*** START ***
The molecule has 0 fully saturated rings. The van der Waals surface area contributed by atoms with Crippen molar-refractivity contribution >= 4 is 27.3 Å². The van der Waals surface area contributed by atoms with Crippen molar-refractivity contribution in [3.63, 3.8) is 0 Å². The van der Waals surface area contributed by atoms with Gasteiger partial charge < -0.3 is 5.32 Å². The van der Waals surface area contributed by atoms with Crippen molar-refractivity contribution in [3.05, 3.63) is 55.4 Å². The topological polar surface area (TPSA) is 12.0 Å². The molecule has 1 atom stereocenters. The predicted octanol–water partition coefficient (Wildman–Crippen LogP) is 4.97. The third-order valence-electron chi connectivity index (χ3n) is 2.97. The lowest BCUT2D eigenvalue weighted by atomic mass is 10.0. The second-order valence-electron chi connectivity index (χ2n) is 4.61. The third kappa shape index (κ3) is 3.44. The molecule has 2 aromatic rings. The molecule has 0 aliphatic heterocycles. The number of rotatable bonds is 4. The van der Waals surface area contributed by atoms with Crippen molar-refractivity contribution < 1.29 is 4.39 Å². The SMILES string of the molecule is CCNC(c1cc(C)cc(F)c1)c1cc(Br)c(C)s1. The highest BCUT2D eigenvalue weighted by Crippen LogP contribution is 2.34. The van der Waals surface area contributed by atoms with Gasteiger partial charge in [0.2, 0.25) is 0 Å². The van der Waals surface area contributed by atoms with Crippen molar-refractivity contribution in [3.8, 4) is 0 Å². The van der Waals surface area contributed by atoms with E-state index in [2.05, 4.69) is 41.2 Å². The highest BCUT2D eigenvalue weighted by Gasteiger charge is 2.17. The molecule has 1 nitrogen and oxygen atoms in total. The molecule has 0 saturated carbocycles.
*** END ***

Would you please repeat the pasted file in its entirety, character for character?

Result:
The molecule has 0 fully saturated rings. The van der Waals surface area contributed by atoms with Crippen molar-refractivity contribution >= 4 is 27.3 Å². The van der Waals surface area contributed by atoms with Crippen molar-refractivity contribution in [3.63, 3.8) is 0 Å². The van der Waals surface area contributed by atoms with Gasteiger partial charge < -0.3 is 5.32 Å². The van der Waals surface area contributed by atoms with Crippen molar-refractivity contribution in [3.05, 3.63) is 55.4 Å². The topological polar surface area (TPSA) is 12.0 Å². The molecule has 1 atom stereocenters. The predicted octanol–water partition coefficient (Wildman–Crippen LogP) is 4.97. The third-order valence-electron chi connectivity index (χ3n) is 2.97. The lowest BCUT2D eigenvalue weighted by atomic mass is 10.0. The second-order valence-electron chi connectivity index (χ2n) is 4.61. The third kappa shape index (κ3) is 3.44. The molecule has 2 aromatic rings. The molecule has 0 aliphatic heterocycles. The number of rotatable bonds is 4. The van der Waals surface area contributed by atoms with Crippen molar-refractivity contribution < 1.29 is 4.39 Å². The SMILES string of the molecule is CCNC(c1cc(C)cc(F)c1)c1cc(Br)c(C)s1. The highest BCUT2D eigenvalue weighted by Crippen LogP contribution is 2.34. The van der Waals surface area contributed by atoms with Gasteiger partial charge in [0.2, 0.25) is 0 Å². The van der Waals surface area contributed by atoms with Crippen molar-refractivity contribution in [3.8, 4) is 0 Å². The van der Waals surface area contributed by atoms with E-state index in [2.05, 4.69) is 41.2 Å². The highest BCUT2D eigenvalue weighted by Gasteiger charge is 2.17. The molecule has 1 nitrogen and oxygen atoms in total. The molecule has 0 saturated carbocycles.